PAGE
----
Assuming command

As higher-ranking officers arrive on the scene, they must decide whether to assume command. Upon arrival and prior to transferring command, one of these higher-ranking officers should visually size-up the incident scene, including a 360-degree walk-around of the scene. This size-up should be conducted as if that officer were the first officer to arrive.

• What do you see?

• How would you attack the fire if you had been the initial incident commander?

• What fire department actions are taking place?

• Are these actions consistent with the problems observed?

The officer, after performing the size-up and discussing the scene with the current incident commander, will decide whether to assume command. An expanding incident may require a higher level of experience, necessitating a transfer of command.

Whether the higher-ranking officer assumes command or lets it remain with the present officer, he or she still assumes the responsibility of the scene. Some have the misconception that if command is not formally transferred, then neither is responsibility. This is erroneous; you cannot disavow responsibility.


Transfer of command

If a decision to assume command is made, then there should be a formal transfer of command. This change should not occur prior to a transfer of critical information and will require notifying dispatch and units via radio. The officer assuming command must have a handle on:

• What has happened?

• What is occurring now?

• The anticipated problems

• The current command organization in place (divisions and groups established)

Depending on resource availability, the incident commander being relieved may stay at the command post for a time after the transfer of command. This ensures the new incident commander that if any information has been overlooked during the transfer of command, it is readily available.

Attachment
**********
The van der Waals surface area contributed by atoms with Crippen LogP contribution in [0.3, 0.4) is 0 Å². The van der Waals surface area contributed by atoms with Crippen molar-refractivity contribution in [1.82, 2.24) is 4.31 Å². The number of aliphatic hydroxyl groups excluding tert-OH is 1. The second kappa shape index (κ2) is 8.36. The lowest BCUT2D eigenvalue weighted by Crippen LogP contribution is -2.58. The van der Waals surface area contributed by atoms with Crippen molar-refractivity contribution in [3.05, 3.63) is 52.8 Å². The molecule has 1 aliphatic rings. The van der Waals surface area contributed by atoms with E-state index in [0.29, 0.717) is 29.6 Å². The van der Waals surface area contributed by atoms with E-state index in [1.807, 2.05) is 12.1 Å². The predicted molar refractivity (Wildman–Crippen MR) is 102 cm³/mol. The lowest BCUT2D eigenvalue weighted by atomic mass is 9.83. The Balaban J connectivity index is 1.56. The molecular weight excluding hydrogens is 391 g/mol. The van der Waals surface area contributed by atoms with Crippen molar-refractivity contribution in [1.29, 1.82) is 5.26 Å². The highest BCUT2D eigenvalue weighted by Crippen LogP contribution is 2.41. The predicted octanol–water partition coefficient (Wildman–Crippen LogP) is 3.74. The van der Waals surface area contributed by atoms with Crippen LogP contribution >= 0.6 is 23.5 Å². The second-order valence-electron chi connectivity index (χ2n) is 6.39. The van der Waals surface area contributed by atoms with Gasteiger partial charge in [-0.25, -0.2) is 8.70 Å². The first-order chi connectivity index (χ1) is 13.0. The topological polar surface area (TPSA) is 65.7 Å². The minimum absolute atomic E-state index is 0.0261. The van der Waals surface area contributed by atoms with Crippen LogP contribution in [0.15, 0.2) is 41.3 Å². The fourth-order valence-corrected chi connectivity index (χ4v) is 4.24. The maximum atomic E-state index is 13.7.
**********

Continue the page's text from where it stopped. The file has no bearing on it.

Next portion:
The reasons for not assuming command can vary. There would be no need to transfer command if all major decisions have been made and the current incident commander has the situation well under control. A complex incident often necessitates much time in the transfer of information. In this instance, the higher-ranking officer can assume command and keep the officer who has been relieved to assist until he or she gains familiarity with the incident.

This knowledge or transfer of information must occur before a good transfer of command takes place. It should be noted that it is unfair to let a low-ranking officer or an officer with little experience remain in command of a very complex incident.

Permitting a junior officer to remain in command with supervision from a higher-ranking and more experienced officer is an excellent way of developing fireground command skills and future chief officers. If a problem occurs, the junior officer can make the decision or “call the shots.” If he or she is about to make a critical mistake or seems befuddled, the senior officer can give assistance.

When transfer of command does occur, there should be a standard procedure to be followed. The incident commander should use situation and resource forms to allow a much easier transfer, with a review of the command structure and the units assigned to each function, the strategies that are in place and the tactics and tasks that have been implemented.

For an incident management system to function at peak efficiency, each firefighter involved must contribute to the overall success of an operation. The first-arriving officer at an incident, after sizing-up the situation, has many decisions to make. He or she must decide whether to set up a command post and assume command or if active participation in the incident can have a greater impact.

If the first-arriving officer decides that getting physically involved in the initial stages can save a life or prevent a minor fire from becoming a major incident, he or she can notify dispatch of this decision and pass command to the next-arriving officer.

Passing command

Passing command allows some latitude to the first-arriving officer. When units are responding from a great distance, it will take considerable time for the next unit to arrive on scene. The first-arriving officer may need to become physically involved. Under fire or emergency conditions, it would be impractical if the first engine to arrive is staffed with only two or three firefighters, and one of them sets up a command post and assumes command while a person in need of immediate rescue is not tended to.